In the United Kingdom there has, therefore, been a shift in emphasis from building capacity and research activity (including research training, building a research culture and supporting primary care research leaders locally) to supporting engagement and participation in studies. Whether the new arrangements will provide the structure to facilitate and support primary care research, improve research capacity building and enhance local partnerships between primary care and academic centres has yet to be examined. The shift to an emphasis on clinical research has meant that the networks do not encompass the wider primary care workforce as the previous networks did. Nor is there the emphasis on building relationships among practices, practitioners and research communities (such as academic centres). This may be at the expense of nursing, allied health and primary care management professionals who are keen to develop research and those practitioners who are more interested in research application or small-scale, local studies.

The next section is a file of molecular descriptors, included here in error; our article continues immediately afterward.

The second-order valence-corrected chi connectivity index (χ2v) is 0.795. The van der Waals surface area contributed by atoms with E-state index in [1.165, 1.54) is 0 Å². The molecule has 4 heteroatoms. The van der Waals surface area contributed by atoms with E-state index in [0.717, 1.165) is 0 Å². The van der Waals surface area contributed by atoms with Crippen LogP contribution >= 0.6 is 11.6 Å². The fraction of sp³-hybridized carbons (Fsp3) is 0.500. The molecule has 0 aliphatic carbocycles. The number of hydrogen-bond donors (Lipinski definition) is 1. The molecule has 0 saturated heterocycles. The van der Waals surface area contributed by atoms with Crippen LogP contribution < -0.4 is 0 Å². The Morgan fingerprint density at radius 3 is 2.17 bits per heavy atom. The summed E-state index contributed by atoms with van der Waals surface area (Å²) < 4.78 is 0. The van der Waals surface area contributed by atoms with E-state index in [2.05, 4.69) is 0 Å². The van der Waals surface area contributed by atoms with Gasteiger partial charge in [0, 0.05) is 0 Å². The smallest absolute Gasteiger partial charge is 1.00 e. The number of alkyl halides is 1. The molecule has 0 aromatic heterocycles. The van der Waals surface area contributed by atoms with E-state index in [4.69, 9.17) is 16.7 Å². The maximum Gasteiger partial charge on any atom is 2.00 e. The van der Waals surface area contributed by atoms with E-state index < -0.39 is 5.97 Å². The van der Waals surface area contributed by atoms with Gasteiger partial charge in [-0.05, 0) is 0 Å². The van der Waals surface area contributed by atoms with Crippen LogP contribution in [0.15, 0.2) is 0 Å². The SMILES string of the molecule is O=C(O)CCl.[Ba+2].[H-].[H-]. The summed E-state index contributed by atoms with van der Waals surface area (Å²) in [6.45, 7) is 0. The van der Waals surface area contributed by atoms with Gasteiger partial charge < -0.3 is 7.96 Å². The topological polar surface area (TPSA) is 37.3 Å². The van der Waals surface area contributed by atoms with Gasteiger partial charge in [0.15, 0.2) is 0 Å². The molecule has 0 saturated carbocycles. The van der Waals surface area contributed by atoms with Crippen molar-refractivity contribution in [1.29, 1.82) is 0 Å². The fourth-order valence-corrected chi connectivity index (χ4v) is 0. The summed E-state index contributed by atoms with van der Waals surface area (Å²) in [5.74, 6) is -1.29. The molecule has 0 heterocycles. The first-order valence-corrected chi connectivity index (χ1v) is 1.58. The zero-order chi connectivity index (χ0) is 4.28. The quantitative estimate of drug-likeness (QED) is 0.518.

Assessing the Impact of PCRNs in the UK
Did PCRNs live up to expectations, and do they provide an effective approach to developing and supporting primary care research? There have been a number of approaches to assessing the development and impact of UK primary care networks (Evans et al. 1997; Fenton et al. 2007; Thomas et al. 2001). One problem about assessing impact is the lack of agreed frameworks for assessment (Bleeker et al. 2010). However, the UK experience highlights some important lessons for the development of primary care research networks where similar patterns of primary care exist.